By Meera Bhatia and Alaric Nightingale – Jun 2, 2010
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Container shipping offers a smoother gauge of the global economic recovery than oil tankers or commodity carriers, reflecting rebounding demand for everything from cookers to televisions.

The CHART OF THE DAY shows how rates for container ships, in green, are less volatile than those for tankers, in blue, or dry bulk carriers in red. The container index has risen every month since December. Tanker rates doubled in January and fell 34 percent the next month while the Baltic Dry Index dropped for three months through February and then gained for three months.

“We see some very strong results now on the container shipping side and in a way this is a stronger indicator of the economy than tankers and dry bulk,” said Harald Serck-Hanssen, global head of shipping, offshore and logistics at DnB NOR ASA. “They have seen a remarkable recovery so far this year.”

The global economy will expand 4.2 percent this year, the International Monetary Fund said in April, raising its January forecast of 3.9 percent. The value of world merchandise trade rose 25 percent in the first quarter from a year earlier, the World Trade Organization said yesterday. Ships carry about 90 percent of world trade, according to the Round Table of International Shipping Associations.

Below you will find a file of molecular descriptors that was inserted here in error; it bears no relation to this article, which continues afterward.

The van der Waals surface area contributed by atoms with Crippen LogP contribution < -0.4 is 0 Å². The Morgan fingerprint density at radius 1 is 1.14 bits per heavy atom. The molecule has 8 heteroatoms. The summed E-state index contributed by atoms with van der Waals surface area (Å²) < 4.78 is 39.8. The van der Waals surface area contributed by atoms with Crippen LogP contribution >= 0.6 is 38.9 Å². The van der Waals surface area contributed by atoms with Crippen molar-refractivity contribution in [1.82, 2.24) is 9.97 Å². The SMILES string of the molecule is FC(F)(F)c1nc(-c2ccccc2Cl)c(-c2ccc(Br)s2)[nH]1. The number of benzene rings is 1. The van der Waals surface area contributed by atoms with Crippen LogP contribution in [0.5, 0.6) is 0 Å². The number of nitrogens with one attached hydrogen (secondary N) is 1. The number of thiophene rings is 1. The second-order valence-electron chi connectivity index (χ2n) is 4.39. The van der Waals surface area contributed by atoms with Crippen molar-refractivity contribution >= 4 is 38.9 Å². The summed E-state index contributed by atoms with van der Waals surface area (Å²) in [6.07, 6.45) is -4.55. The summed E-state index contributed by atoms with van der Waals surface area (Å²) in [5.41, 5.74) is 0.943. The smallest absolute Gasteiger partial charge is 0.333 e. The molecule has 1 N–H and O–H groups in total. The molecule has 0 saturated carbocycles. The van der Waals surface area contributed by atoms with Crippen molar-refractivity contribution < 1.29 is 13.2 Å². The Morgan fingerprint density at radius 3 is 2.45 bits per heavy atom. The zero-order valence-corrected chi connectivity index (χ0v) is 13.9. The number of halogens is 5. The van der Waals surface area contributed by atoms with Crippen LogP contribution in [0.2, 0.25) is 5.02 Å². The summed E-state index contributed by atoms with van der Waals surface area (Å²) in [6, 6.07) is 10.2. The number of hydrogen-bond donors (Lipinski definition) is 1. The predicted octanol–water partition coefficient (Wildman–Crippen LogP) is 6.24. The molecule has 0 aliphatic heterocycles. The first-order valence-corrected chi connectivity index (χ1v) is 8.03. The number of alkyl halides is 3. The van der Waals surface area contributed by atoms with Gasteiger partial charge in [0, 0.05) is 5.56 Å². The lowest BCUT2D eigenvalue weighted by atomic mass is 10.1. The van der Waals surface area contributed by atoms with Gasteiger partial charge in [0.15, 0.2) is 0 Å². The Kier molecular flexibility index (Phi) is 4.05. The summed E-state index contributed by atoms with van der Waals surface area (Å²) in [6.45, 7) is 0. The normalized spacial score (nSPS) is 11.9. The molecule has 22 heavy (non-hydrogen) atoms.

The container index reflects rates for six types of ships on one- to two-year charters and is compiled by the Hamburg Shipbrokers’ Association. The tanker rates are published by the Baltic Exchange in London and reflect the spot market cost of supertankers on the benchmark Saudi Arabia-to-Japan route. The Baltic Dry Index is from the same bourse and is composed of spot rates for 20 routes.

To contact the reporters on this story: Alaric Nightingale in London at Anightingal1@bloomberg.net; Meera Bhatia at mbhatia2@bloomberg.net

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